Coming from Germany and having been bred to catch rats, the Miniature Pinscher was originally called the Reh Pinscher, owing to its similarity to a German deer called reh. Although very similar to a Doberman, the Miniature Pinscher was not bred as a miniature of a Doberman; but many people do think it was. In fact, this breed is older, having taken off in 1895 with the Pinscher Klub, known later as the Pinscher-Schnauzer Klub. 1900 was the year when they were presented at a dog show for the first time.
The Miniature Pinscher became popular in its homeland, Germany, at least until World War I, and after that, the breed was developed and improved, later to be imported in the United States in 1919. A decade later, the U.S. had the Miniature Pinscher Club of America, Inc. The AKC officially recognized the breed in the same year. They were classified as Pinscher (which translates as miniature) and Toys in 1930, only to be renamed in 1972, to Miniature Pinscher.
The Miniature Pinscher is a very confident, inquisitive, and intelligent dog. This breed is extremely active and energetic, which can endear its owners, but it can also tire them. Its overboard curiosity may get it in trouble from time to time, but its demeanour, fearlessness, and the fact that it’s always ready for action makes it a great companion for active children and an ideal watchdog. The Min Pin takes work, in that it must be watched and supervised at all times, lest it escapes or does something naughty.
- Activity level: 5/5 (the energy level on this dog seems to be in constant overdrive)
- Intelligence level: 5/5 (very intelligent)
- Curiosity: 5/5 (very inquisitive and too curious for its own good)
- Friendliness: 3/5 (friendly with humans and animals)
- Vocal: 2/5 (doesn’t have a tendency to bark)
The Min Pin is quite similar in appearance to a Doberman, which is why people frequently mistake it for a mini version of that dog. However, this breed is independent and very well-balanced. The Miniature Pinscher is a vigorous dog with cropped ears and a docked tail, and it is easily recognizable by its smooth, usually black coat.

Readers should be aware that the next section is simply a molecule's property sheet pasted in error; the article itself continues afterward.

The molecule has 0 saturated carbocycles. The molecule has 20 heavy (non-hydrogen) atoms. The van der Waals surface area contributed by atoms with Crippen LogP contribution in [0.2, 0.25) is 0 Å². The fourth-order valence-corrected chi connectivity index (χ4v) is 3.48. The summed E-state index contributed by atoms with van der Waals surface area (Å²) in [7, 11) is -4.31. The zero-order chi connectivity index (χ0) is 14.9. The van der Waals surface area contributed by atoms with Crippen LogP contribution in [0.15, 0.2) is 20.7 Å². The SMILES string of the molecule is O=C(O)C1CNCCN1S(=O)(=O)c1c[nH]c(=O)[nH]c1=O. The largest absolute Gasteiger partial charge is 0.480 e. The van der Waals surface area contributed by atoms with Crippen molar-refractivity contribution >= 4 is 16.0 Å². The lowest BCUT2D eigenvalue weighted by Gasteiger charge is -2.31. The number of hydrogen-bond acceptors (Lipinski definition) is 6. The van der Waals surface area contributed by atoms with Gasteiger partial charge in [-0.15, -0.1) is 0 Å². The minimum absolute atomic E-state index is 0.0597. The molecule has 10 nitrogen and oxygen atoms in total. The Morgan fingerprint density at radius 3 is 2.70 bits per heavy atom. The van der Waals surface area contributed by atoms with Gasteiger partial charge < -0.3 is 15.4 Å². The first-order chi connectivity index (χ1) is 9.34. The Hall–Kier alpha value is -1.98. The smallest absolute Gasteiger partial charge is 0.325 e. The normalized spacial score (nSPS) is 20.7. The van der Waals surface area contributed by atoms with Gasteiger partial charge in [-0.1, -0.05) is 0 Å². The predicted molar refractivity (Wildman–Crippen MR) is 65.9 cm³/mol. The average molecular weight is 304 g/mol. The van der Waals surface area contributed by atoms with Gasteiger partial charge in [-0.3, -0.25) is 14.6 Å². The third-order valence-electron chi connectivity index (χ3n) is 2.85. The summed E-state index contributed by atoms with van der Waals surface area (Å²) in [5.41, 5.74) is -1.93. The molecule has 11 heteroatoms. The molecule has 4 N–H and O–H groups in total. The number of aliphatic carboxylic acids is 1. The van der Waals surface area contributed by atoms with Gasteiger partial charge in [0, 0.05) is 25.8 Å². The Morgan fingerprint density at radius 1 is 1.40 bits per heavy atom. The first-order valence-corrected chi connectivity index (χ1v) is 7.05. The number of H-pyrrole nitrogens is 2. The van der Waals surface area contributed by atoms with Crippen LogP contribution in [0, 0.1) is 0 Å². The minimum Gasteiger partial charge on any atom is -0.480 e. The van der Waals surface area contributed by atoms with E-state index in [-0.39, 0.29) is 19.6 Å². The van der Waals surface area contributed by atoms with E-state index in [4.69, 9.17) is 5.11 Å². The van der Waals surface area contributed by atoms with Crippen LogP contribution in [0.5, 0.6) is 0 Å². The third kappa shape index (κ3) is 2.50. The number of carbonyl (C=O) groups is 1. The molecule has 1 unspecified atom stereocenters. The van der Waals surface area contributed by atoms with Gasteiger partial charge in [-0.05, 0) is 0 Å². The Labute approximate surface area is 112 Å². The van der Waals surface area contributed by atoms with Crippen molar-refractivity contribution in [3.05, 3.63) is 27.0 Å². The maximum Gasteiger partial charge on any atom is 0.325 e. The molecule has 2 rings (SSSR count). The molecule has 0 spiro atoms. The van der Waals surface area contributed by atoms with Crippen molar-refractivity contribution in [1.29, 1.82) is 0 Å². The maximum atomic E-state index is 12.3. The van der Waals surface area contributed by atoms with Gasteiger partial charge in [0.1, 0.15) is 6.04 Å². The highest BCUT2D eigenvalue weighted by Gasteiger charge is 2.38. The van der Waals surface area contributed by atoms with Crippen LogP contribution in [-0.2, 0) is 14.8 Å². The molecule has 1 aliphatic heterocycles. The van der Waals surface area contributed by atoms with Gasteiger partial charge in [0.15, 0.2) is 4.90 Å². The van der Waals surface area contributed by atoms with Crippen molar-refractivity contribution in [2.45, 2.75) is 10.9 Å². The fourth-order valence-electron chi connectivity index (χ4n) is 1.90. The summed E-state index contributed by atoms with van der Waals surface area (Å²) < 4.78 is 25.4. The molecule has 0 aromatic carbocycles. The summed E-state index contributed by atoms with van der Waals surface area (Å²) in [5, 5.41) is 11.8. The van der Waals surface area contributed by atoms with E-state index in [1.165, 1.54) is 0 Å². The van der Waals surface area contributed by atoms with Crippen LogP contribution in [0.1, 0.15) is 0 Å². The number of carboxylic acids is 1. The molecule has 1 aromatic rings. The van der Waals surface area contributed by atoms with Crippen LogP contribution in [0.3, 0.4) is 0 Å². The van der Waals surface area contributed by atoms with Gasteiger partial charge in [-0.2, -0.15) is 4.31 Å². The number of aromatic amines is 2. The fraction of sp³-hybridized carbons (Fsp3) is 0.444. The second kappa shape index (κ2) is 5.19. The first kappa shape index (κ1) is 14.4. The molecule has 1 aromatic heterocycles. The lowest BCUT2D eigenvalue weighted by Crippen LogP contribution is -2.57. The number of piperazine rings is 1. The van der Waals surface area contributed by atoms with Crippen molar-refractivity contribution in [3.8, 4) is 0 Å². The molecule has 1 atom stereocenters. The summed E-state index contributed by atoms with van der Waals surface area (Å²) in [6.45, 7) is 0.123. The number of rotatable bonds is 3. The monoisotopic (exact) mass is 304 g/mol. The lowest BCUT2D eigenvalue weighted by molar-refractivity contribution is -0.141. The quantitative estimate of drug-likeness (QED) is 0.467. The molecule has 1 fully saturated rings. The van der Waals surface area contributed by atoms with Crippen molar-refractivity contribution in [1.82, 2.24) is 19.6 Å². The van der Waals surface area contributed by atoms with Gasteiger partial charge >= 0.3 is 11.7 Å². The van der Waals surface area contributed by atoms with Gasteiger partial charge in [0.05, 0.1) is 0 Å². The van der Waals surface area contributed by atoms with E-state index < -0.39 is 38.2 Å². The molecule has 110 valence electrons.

- Fur: The Miniature Pinscher has a smooth and short coat in colors like chocolate stag red, solid red, black, fawn with rust points or tan points, stag red, chocolate, blue stag red, blue, and chocolate stag red.
- Eyes: Dark, intelligent eyes that are always curious.
- Body structure: This breed has a short, but well-proportioned body with long legs.
- Facial features: Cropped ears and a straight, long nose with a rounded muzzle.
- Weight: Both females and males weigh around 8-11 pounds.
The Miniature Pinscher is not known to be a sickly dog, but almost every breed is susceptible to some diseases or health problems. It is not obligatory for your Min Pin to have such a health issue, but the risk is always there. When buying a puppy, look out for a clearance for thrombopathia, hypothyroidism, hip dysplasia, von Willebrand’s disease, and elbow dysplasia. Also, you should always check that the eyes are normal.
The Min Pin does not require heavy or frequent grooming, due to is short coat. An occasional brushing should be enough to make sure that its coat remains shiny and healthy.
We have gathered this information from our breeders based on their experience with this breed. However, remember that each animal is different with its own personality and needs (just like people!), so use this information wisely.
Do you know more about this breed and want to share your knowledge with us? Send us an email at firstname.lastname@example.org